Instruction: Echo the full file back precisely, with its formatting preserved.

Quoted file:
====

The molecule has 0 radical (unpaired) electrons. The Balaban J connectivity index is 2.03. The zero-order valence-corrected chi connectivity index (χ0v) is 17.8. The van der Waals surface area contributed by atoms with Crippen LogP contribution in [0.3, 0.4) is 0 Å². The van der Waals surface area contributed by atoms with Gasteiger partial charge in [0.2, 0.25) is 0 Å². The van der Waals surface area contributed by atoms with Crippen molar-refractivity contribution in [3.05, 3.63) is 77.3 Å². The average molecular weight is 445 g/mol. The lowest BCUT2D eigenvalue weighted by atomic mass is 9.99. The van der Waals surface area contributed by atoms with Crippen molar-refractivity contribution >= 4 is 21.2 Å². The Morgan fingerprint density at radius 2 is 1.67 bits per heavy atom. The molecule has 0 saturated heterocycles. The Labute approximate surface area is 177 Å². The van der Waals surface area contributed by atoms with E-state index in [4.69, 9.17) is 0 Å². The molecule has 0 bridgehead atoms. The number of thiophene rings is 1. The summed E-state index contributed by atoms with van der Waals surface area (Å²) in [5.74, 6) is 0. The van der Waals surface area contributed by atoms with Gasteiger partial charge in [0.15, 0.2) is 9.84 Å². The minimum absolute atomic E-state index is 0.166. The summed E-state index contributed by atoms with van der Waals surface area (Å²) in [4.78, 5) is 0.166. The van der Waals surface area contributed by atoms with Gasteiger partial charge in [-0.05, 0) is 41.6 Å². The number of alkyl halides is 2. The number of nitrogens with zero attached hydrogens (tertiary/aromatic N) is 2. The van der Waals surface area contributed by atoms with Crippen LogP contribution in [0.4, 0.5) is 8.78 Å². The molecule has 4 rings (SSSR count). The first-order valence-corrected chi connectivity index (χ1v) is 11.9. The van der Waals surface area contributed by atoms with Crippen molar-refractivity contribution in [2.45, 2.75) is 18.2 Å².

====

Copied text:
The molecule has 0 radical (unpaired) electrons. The Balaban J connectivity index is 2.03. The zero-order valence-corrected chi connectivity index (χ0v) is 17.8. The van der Waals surface area contributed by atoms with Crippen LogP contribution in [0.3, 0.4) is 0 Å². The van der Waals surface area contributed by atoms with Gasteiger partial charge in [0.2, 0.25) is 0 Å². The van der Waals surface area contributed by atoms with Crippen molar-refractivity contribution in [3.05, 3.63) is 77.3 Å². The average molecular weight is 445 g/mol. The lowest BCUT2D eigenvalue weighted by atomic mass is 9.99. The van der Waals surface area contributed by atoms with Crippen molar-refractivity contribution >= 4 is 21.2 Å². The Morgan fingerprint density at radius 2 is 1.67 bits per heavy atom. The molecule has 0 saturated heterocycles. The Labute approximate surface area is 177 Å². The van der Waals surface area contributed by atoms with E-state index in [4.69, 9.17) is 0 Å². The molecule has 0 bridgehead atoms. The number of thiophene rings is 1. The summed E-state index contributed by atoms with van der Waals surface area (Å²) in [5.74, 6) is 0. The van der Waals surface area contributed by atoms with Gasteiger partial charge in [0.15, 0.2) is 9.84 Å². The minimum absolute atomic E-state index is 0.166. The summed E-state index contributed by atoms with van der Waals surface area (Å²) in [4.78, 5) is 0.166. The van der Waals surface area contributed by atoms with Gasteiger partial charge in [-0.05, 0) is 41.6 Å². The number of alkyl halides is 2. The number of nitrogens with zero attached hydrogens (tertiary/aromatic N) is 2. The van der Waals surface area contributed by atoms with Crippen LogP contribution in [0.4, 0.5) is 8.78 Å². The molecule has 4 rings (SSSR count). The first-order valence-corrected chi connectivity index (χ1v) is 11.9. The van der Waals surface area contributed by atoms with Crippen molar-refractivity contribution in [2.45, 2.75) is 18.2 Å².